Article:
Spahn knows full well that a minority government is the last thing Merkel wants, and her reaction was predictably acerbic. "Nobody wants a coalition at any price," she said, adding that she would like the party to focus on ensuring that that talks with the SPD are successful. Merkel's loyal floor leader, Volker Kauder, echoed his boss, saying Germany needed a stable government. Plus, he said, you can't offer the SPD coalition talks while at the same time indicating that you'd be happy to govern without them. That, Kauder said, isn't acceptable.
Erosion of Merkel's Power
But all the appeals did little to help, yet another indication that Merkel is losing authority. "Given that the negotiations with the SPD are likely to be difficult and protracted, we of course won't lose sight of the option of a minority government," said Günter Krings, head of the influential group of CDU parliamentarians from North Rhine-Westphalia. The CDU's economic council even passed a formal resolution on Thursday in opposition to a grand coalition.
The erosion of Merkel's power is becoming more obvious by the day. On Monday, Germany's representative on the relevant European Union committee voted in favor of extending the license to sell the controversial herbicide glyphosate (Roundup) in the EU for another five years. "I made the decision right here at this table," said German Agricultural Minister Christian Schmidt in his Berlin office two days later, banging the palm of his hand down on the tabletop. He knew full well that his vote was contrary to the wishes of Merkel. Peter Altmaier, Merkel's chief of staff, had told him that he could only vote in favor of extending the license if Environment Minister Barbara Hendricks, of the SPD, agreed.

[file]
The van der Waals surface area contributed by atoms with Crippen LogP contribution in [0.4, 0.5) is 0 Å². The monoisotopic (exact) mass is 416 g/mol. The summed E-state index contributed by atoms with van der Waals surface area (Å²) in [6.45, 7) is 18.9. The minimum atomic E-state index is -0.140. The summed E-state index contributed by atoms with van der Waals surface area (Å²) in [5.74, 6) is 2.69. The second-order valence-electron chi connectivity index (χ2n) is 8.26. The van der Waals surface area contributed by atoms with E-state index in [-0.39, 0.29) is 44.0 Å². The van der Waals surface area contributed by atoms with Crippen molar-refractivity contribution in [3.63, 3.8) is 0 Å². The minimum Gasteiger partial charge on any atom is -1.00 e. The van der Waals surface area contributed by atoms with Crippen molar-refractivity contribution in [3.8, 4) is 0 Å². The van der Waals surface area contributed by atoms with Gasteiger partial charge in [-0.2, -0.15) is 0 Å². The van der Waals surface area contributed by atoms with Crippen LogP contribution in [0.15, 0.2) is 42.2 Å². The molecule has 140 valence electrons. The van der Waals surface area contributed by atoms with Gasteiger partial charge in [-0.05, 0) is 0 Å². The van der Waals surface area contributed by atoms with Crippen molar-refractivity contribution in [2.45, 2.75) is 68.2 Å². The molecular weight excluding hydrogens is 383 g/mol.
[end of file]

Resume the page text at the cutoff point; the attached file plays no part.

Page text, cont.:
But Schmidt didn't care. His ministry counted up 288 pages of media reports resulting from Schmidt's decision. "You don't get that very often," he said, grinning. He seemed extremely satisfied with himself.
Merkel has spoken with him about the decision twice. The first time was on Monday evening, shortly after the vote, and the tone of their chat was businesslike, Schmidt says. The second time was on Tuesday, after the SPD had spent the preceding day complaining bitterly of the conservatives' breach of trust, and Merkel was much angrier. Even French President Emmanuel Macron was angry about the German vote.
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Schmidt, though, is certain that the negotiations over a new grand coalition won't fail because of his vote on the glyphosate issue. And if it does, of course, it's Merkel's problem, not his.
Merkel intends to fight for the coalition with the SPD with everything she's got. As head of a minority government, after all, her days would be numbered. The chancellor's one-time rival Roland Koch basically said as much in a recent op-ed for the Frankfurter Allgemeine Zeitung, in which he described the advantages of governing without a majority. Unfortunately, he allowed, it could force Merkel to submit to a confidence vote in spring 2019. Koch's people insist that he meant the essay merely as encouragement in these difficult days.
Perhaps. But few missed the fact that the op-ed appeared in exactly the same newspaper in which Merkel famously broke with Helmut Kohl almost exactly 18 years ago, at a time when he was embroiled in the party donation scandal. On Dec. 22, 1999, she wrote: "The party needs to learn to walk on its own, it must have confidence to engage in future battle with its political adversaries without its old warhorse, as Helmut Kohl has often called himself." There are many who now think the same about Angela Merkel.
On Wednesday evening in the small town of Gifhorn, just east of Hannover, the local SPD chapter had gathered for a discussion with Hubertus Heil, the party's outgoing general secretary. White wine and beer was being served, a Christmas tree stood in the corner. Heil had come to speak with the 50 party members present about the situation following the collapse of Merkel's initial round of coalition talks with the liberal Free Democrats and the Greens. What options are available to the SPD?